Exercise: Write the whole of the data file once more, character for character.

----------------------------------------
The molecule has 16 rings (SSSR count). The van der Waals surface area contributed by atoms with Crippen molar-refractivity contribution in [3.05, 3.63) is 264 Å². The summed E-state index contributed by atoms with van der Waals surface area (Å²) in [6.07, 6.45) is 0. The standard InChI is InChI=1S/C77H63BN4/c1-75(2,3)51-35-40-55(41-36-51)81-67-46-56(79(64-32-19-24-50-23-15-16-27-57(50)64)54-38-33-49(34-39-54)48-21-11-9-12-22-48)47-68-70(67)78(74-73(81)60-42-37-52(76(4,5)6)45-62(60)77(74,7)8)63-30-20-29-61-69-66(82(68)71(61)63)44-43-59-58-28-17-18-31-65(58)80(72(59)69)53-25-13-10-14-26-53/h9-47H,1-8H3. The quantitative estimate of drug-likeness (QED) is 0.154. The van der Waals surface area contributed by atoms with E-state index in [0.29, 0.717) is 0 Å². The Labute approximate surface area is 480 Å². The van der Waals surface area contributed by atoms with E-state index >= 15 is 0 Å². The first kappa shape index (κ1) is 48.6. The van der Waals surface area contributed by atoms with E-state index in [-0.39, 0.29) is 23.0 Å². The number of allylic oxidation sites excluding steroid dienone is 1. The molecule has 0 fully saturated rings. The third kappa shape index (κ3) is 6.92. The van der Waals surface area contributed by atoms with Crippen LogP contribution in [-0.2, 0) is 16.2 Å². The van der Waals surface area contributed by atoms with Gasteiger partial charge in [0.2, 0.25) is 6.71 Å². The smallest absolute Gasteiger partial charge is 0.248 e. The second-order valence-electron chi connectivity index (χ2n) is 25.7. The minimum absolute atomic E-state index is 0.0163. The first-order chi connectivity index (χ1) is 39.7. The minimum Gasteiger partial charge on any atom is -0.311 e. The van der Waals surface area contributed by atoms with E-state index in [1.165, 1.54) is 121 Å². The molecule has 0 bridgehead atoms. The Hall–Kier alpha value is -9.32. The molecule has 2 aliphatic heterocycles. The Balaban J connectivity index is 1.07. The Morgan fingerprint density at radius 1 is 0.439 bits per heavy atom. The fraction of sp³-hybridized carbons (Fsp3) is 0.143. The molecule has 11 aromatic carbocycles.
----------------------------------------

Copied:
The molecule has 16 rings (SSSR count). The van der Waals surface area contributed by atoms with Crippen molar-refractivity contribution in [3.05, 3.63) is 264 Å². The summed E-state index contributed by atoms with van der Waals surface area (Å²) in [6.07, 6.45) is 0. The standard InChI is InChI=1S/C77H63BN4/c1-75(2,3)51-35-40-55(41-36-51)81-67-46-56(79(64-32-19-24-50-23-15-16-27-57(50)64)54-38-33-49(34-39-54)48-21-11-9-12-22-48)47-68-70(67)78(74-73(81)60-42-37-52(76(4,5)6)45-62(60)77(74,7)8)63-30-20-29-61-69-66(82(68)71(61)63)44-43-59-58-28-17-18-31-65(58)80(72(59)69)53-25-13-10-14-26-53/h9-47H,1-8H3. The quantitative estimate of drug-likeness (QED) is 0.154. The van der Waals surface area contributed by atoms with E-state index in [0.29, 0.717) is 0 Å². The Labute approximate surface area is 480 Å². The van der Waals surface area contributed by atoms with E-state index >= 15 is 0 Å². The first kappa shape index (κ1) is 48.6. The van der Waals surface area contributed by atoms with E-state index in [-0.39, 0.29) is 23.0 Å². The number of allylic oxidation sites excluding steroid dienone is 1. The molecule has 0 fully saturated rings. The third kappa shape index (κ3) is 6.92. The van der Waals surface area contributed by atoms with Crippen LogP contribution in [-0.2, 0) is 16.2 Å². The van der Waals surface area contributed by atoms with Gasteiger partial charge in [0.2, 0.25) is 6.71 Å². The smallest absolute Gasteiger partial charge is 0.248 e. The second-order valence-electron chi connectivity index (χ2n) is 25.7. The minimum absolute atomic E-state index is 0.0163. The first-order chi connectivity index (χ1) is 39.7. The minimum Gasteiger partial charge on any atom is -0.311 e. The van der Waals surface area contributed by atoms with E-state index in [1.165, 1.54) is 121 Å². The molecule has 0 bridgehead atoms. The Hall–Kier alpha value is -9.32. The molecule has 2 aliphatic heterocycles. The Balaban J connectivity index is 1.07. The Morgan fingerprint density at radius 1 is 0.439 bits per heavy atom. The fraction of sp³-hybridized carbons (Fsp3) is 0.143. The molecule has 11 aromatic carbocycles.